There is a high and increasing incidence of dementia, depression and other affective disorders, delirium, and other mental health problems, such as psychoses, among older individuals in the United States today (Luijendijk et al., 2008; Rosenberg, Woo, & Roane, 2009). Accurate and timely clinical diagnoses of these illnesses is essential for the development of optimal treatment and management plans (Kapp, 2002b). Nevertheless, because the severity of mental illness, in terms of cognitive and behavioral impairment and therefore the illness' impact on functional ability, varies for different patients at different times along a continuum (Hachinski, 2008; Okonkwo et al., 2007), there is not an automatic, precise correlation between an older person's clinical diagnosis and a simple, dichotomous determination that the individual definitively does or does not possess sufficient present capacity personally to make various sorts of fundamental life decisions. Such matters include medical care, legal transactions like executing a will or entering into a contract (Streisand & Spar, 2007), financial transactions (Hebert & Marson, 2007; Moye & Braun, 2007), living location and arrangements, and research participation (Karlawish et al., 2008). "Neuropsychological tests do not map directly on to legal constructs" (Wood, 2007, p. 202). Put differently, there frequently is a huge difference between a general psychological assessment done for diagnostic and/or therapeutic reasons on the one hand and an evaluation done for purposes of determining a person's capacity autonomously to make specific kinds of decisions on the other (Moye, 2007).
Thus, a large amount of well-funded psychological and psychiatric research has been undertaken over the past few decades aimed at developing instruments useful for the specific purpose of reliably measuring decision-specific decisional capacity among older individuals (e.g., Lai et al., 2008). Decisional capacity assessment in the aged carries important implications both for the official adjudication of legal competence and for patient/client management in the vast majority of cases involving "bumbling through" rather than formal invocation of the guardianship or conservatorship process (Kapp, 2002a); because of those tangible legal and practical consequences, this corpus of research and its resulting output have received tremendous attention in the gerontological and geriatric literature.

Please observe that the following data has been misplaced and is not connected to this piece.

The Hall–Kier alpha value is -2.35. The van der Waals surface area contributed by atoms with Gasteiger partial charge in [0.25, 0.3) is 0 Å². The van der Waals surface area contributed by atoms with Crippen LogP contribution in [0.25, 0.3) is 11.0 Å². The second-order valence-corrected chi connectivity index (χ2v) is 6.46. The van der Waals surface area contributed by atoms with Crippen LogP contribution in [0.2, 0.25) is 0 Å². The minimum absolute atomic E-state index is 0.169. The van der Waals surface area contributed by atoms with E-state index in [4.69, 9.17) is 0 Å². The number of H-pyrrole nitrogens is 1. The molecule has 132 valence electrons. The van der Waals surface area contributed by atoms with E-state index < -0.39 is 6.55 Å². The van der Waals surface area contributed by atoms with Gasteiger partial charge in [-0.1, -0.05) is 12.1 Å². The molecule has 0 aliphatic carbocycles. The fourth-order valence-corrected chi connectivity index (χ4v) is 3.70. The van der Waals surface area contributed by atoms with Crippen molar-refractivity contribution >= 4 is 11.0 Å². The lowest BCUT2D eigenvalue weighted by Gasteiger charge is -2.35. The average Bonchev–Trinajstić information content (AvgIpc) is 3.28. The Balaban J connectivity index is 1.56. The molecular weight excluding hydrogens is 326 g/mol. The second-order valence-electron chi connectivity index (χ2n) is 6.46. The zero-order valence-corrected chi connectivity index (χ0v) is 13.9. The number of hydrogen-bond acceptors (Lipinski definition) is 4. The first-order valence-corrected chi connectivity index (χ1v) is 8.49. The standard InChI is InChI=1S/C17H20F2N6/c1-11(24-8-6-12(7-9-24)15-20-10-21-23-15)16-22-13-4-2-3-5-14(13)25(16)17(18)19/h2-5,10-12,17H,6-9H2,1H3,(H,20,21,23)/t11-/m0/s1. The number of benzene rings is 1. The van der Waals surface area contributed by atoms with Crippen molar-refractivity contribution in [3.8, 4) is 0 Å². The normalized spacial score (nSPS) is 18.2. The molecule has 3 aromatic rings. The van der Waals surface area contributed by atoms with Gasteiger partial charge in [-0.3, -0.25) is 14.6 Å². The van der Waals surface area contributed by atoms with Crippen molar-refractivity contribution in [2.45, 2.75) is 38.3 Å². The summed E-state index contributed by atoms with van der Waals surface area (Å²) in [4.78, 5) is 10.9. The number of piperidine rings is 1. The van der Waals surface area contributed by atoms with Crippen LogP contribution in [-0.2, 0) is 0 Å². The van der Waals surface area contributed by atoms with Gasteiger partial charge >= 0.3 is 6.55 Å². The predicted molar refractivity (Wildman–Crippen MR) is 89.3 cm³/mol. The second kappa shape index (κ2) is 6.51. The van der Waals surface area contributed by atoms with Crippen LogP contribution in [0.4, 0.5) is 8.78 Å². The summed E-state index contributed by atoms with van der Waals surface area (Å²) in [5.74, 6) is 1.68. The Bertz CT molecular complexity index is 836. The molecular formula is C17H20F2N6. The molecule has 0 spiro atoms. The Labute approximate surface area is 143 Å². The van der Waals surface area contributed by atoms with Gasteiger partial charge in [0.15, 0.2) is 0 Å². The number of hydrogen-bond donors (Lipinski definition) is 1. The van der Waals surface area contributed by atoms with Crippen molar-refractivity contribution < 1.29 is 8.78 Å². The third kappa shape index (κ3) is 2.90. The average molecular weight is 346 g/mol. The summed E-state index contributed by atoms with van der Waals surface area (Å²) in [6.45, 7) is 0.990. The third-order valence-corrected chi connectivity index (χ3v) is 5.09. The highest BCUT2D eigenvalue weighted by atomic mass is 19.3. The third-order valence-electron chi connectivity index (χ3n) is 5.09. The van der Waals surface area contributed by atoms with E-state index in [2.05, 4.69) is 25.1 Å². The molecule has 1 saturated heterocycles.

A nice summary of the leading work in this arena has been gathered and commented on in Changes in Decision-Making Capacity in Older Adults: Assessment and Intervention (Qualls & Smyer, 2007), a volume in the Wiley Series in Clinical Geropsychology comprised of papers emanating from a conference of clinical and academic geropsychologists held at the University of Colorado at Colorado Springs on this subject. This book explicitly addresses the complicated and nuanced topic of capacity as one at the "intersection of legal doctrine, behavioral science research, and clinical practice" (Smyer, 2007, p. 5) and involving "three interacting elements: the person, the process, and the context" (Smyer, 2007, p. 6).
Changes in Decision-Making Capacity in Older Adults illustrates an interesting phenomenon. Almost all the organized attention that has been devoted to the creation and study of emerging tools and methods for assessing decisional capacity among older individuals and to the legal ramifications of these capacity evaluations begins with the implicit assumption that a mental capacity/ competence assessment of the older person utilizing available appropriate assessment instruments will be done as a primary means of generating the necessary data going into a conclusion about the patient/client's actual and legal ability - and right - to make personal decisions. The assumption appears to be, "First, assume a proper assessment has been done." However, this assumption is not in every case borne out factually. …